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The Origin of The Joker

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Batman’s archenemy The Joker has had various origin stories over the years, and there have also been conflicting testimonials from his creators about their inspiration for the character. But this article isn’t about any of those origin stories. This article is about how declining comic book sales, less censorship, bad business practices, and the success of a horror comic paved the way for a psychotic super-villain character to star in an eponymous ongoing comic book series in the year 1975. This article isn’t about the origin of The Joker; it’s about the origin of The Joker.

The Joker’s portrayal in comics has varied over the years; since his first appearance in 1940, the character has been a criminal mastermind, a monstrous psychopath, a camp villain, and a nihilistic terrorist. In the 1970s, Batman writer Denny O’Neil and artist Neil Adams crafted Batman stories that were true to the character’s 1940s-era detective roots; the Batman became a darker character, and so did his archenemy. In “The Joker’s Five-Way Revenge” (Batman No. 251, September 1973), O’Neil and Adams portray The Joker as an insane, murdering psychopath; O’Neil and Adam’s influential interpretation of the character made The Joker into a frightening Batman adversary.

O’Neil and Adams were able to depict a darker Batman and Joker due to changes made in 1971 to the Comics Code. The Comics Code Authority was a self-censoring review group created by comic book publishers in 1954 in response to public backlash against the perceived violent and horrific content of comic books during that period; the organization’s “Comics Code” limited the level of violence and horror that could be published in comic books. However, in 1971, several changes were made to the Comics Code that allowed for edgier material to be published; for example, comic book publishers were now able to depict drug use in comics, as well as sympathetic portrayals of criminals (so long as the villain was ultimately punished for committing crimes) and monsters like vampires and werewolves. The latter two changes to the Comics Code would be significant in the origin of The Joker.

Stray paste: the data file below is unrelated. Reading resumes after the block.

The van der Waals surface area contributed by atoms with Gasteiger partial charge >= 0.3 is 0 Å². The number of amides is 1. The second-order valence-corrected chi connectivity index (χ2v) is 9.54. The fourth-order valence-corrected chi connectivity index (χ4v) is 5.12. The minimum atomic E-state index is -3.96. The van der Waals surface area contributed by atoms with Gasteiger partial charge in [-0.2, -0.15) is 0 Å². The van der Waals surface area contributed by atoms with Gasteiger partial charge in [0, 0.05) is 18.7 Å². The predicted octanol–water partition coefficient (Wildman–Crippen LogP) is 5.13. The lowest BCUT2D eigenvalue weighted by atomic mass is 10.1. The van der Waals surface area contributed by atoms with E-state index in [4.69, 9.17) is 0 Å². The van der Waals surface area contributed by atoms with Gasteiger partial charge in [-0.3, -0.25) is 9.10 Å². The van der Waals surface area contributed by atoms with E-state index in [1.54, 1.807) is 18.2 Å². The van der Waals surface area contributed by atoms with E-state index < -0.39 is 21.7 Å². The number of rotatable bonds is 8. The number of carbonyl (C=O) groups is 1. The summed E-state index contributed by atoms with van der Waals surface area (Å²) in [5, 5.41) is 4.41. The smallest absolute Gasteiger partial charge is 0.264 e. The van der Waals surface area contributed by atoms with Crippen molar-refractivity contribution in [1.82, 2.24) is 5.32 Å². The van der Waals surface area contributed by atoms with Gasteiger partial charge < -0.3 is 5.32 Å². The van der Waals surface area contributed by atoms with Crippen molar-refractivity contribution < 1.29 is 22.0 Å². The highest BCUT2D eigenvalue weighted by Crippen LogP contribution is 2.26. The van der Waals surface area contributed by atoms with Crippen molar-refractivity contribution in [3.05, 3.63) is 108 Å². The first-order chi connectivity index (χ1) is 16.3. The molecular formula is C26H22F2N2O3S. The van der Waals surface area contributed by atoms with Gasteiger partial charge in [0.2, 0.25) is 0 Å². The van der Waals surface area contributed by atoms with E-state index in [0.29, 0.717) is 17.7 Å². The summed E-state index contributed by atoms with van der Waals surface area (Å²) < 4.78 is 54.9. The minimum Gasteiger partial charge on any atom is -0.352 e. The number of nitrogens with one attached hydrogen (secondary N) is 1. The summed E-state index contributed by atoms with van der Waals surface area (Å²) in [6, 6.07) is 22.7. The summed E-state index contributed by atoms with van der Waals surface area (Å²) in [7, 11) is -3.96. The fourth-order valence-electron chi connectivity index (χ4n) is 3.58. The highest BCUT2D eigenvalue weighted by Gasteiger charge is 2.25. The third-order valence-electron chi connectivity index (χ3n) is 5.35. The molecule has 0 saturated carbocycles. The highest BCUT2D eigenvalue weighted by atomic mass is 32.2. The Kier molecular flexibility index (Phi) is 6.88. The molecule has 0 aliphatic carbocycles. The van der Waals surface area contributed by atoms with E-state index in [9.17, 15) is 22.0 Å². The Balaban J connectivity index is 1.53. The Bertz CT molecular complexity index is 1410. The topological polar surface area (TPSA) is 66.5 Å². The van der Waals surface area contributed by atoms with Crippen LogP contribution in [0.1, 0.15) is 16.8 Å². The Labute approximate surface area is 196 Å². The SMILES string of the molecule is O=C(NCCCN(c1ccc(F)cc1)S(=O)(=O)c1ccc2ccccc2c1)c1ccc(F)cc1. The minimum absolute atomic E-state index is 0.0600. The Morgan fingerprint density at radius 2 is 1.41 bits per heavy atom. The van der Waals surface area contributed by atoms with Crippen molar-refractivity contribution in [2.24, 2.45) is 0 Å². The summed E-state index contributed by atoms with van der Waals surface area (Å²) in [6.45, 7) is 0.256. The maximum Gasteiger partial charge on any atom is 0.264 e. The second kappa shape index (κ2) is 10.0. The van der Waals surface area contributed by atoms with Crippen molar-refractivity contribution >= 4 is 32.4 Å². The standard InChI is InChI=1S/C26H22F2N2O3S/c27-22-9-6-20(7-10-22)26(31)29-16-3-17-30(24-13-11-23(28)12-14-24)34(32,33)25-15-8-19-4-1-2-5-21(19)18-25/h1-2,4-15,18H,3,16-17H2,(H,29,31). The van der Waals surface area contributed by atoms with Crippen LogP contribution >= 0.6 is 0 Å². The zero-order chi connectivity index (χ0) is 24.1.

Marvel Comics was quick to take advantage of the Comics Code revision allowing the depiction of monsters. In 1972, The Tomb of Dracula was published; the comic starred literature’s most famous vampire, Count Dracula. Although the series initially went through several writers, writer Marv Wolfman was eventually partnered with artist Gene Colan, and their creative efforts made the comic book into a horror series with a riveting villain protagonist (Dracula) and complex heroic characters that endeavored to stop Dracula (for example, the vampire slayer Blade, and detective Hannibal King, a noble vampire who refused to drink human blood and abandon his humanity). Wolfman and Colan made The Tomb of Dracula into a well-regarded comic book success. The series would have an impressive 70-issue run.

But The Tomb of Dracula was a rare success for Marvel; during the 1970s, comic book sales were down, and all comic book publishers were struggling. Publishers were selling fewer comic books at the newsstands, and, with less sales volume, were raising comic book prices to make a higher profit margin. The price increases made comic books less attractive to their target market of young readers, which contributed to the ongoing sales slump.

To generate more sales, Marvel’s president, Albert Einstein Landau, encouraged his editors to generate more comics. Marvel turned out a heavy volume of new titles like The Champions, The Invaders, The Inhumans, Marvel Presents, Marvel Chillers, Peter Parker the Spectacular Spider-Man, Giant-Size Avengers… the long list goes on. Landau may have been named after a genius, but his strategy of printing so many new titles in a period of declining sales was financially idiotic. As comics historians Gerard Jones and Will Jacobs note in their book The Comic Book Heroes: “The result of it all? Marvel was completely dominating the newsstands, selling huge quantities – and losing two million dollars a year.”